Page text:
Whether you are an internal practitioner, and independent consultant, or an e-learning services provider, adding Articulate Storyline to your development toolbox can help you create interesting and engaging e-learning content without having to know programming code. It is one of the most popular e-learning authoring tools in the industry; a quick search on LinkedIn listed 152 jobs with Articulate Storyline as a keyword.
Here are eight of my favorite Storyline features that might make you want to add it to your e-learning toolbox.
- Layers. Layers are basically a slide on top of a slide that you can show or hide based on predetermined criteria. For example, you can have different layers show up based on which button a student clicks. You can also show or hide different content based on a preference set at the beginning of the course, such as whether the student is a supervisor or not. The layer that shows or hides can contain almost anything the base slide can have, such as images, text, audio, video, and animations.
- States. States let you have multiple versions of an object that you can change based on specified criteria. For example, you can have a button that looks one way before you click it and looks another way after you’ve clicked it. Or, you can have a customer character in a scenario who looks a little happier if you treat him well or looks more upset if you don’t.
- Timeline. The timeline, among other things, lets you have objects appear and disappear based on time, often in conjunction with audio or video. Many authoring tools have a way to time objects to the audio, and I always prefer those, like Storyline, that do it with a timeline. By simply dragging items left and right, you can have the objects appear exactly when you want them to.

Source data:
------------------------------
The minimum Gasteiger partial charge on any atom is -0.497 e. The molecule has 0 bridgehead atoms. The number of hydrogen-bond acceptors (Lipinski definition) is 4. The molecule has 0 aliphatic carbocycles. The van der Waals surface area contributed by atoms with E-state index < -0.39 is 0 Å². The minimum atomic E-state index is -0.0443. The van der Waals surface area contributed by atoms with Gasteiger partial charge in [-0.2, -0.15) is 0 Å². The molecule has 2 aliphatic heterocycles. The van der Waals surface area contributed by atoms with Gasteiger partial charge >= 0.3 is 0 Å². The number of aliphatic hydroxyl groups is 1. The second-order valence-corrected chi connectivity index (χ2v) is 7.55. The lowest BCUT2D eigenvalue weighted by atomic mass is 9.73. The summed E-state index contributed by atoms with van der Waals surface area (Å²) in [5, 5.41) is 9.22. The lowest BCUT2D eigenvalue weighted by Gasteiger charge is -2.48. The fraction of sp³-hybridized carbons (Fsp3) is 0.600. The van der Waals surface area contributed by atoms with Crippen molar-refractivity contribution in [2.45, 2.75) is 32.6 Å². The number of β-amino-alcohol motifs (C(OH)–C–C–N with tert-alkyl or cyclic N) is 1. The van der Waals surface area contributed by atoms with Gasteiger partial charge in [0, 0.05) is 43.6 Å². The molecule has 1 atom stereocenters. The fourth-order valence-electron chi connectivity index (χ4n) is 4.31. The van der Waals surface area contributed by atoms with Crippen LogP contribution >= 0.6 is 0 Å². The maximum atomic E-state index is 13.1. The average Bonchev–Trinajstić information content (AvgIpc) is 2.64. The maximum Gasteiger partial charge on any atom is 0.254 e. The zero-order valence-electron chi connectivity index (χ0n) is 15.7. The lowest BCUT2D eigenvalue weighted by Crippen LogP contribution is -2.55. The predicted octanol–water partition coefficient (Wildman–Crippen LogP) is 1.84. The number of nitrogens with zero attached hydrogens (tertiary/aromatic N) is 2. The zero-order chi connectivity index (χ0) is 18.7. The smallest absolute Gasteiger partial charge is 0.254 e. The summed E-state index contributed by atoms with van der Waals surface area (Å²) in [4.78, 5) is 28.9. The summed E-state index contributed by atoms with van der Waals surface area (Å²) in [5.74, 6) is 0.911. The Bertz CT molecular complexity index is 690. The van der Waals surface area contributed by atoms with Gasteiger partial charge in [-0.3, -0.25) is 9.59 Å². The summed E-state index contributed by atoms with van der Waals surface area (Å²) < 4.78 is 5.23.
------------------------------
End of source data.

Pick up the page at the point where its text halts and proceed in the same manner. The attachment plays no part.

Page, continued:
- Cue points. When you are timing elements to audio, you listen for the right part of the audio and then move the object to that point in the timeline. With cue points, you can add little markers where you want those objects to appear and disappear. Then you can go back and line up your objects accordingly. This way, you don’t have to remember the specific amount of time you’d like to elapse—“put this in at 12.5 seconds”—before cuing in an object.
- Motion paths. New in Storyline 2, motion paths work much like they do in PowerPoint. With motion paths, you can create custom animations where objects move wherever you want on the screen. I don’t mean having things fly around on screen just because it looks cool. There are many times when motion can add real instructional value, such as rearranging elements of a sentence in a grammar course or showing the difference between an old process and a new one.
- Calculations. Even though Storyline is easy to use, it still has a lot of power. You can use the variables feature to do calculations. For example, you could add or subtract points in a game-based quiz, or have a dashboard in a scenario where a meter goes up or down based on the choices you make.
- Drag-and-drop questions. Most authoring tools have drag-and-drop question capability. Of those, I think Storyline’s is one of the easiest to use. You put your drag items and your drop targets on the page, and then a simple wizard lets you pair up which drag items go on which drop targets. You also get a lot of options about how the feedback works. For example, you can give instant feedback by having an object snap back to the starting position if the student puts it in the wrong place.
- Quiz feedback options. Like most authoring tools, you can provide correct and incorrect feedback for your questions. One of the things I really like about Storyline is how many options you have for that feedback. Because the feedback happens on layers (see reason one above), you can set up just about anything you want. For example, you can add audio, text, images, video, buttons, and interactions. You can set up extra actions that add points to a score, or send the student to a different page in the course after viewing the feedback. By having the correct and incorrect feedback on different layers, it is very easy to set up different sets of logic for right and wrong answers.
The best thing about all of these features is that you don’t need special expertise to use them. If you are a competent Windows and Microsoft Office user, you will most likely master the features of Storyline as well. So if Articulate Storyline isn’t already in your toolbox, perhaps it’s time to add it.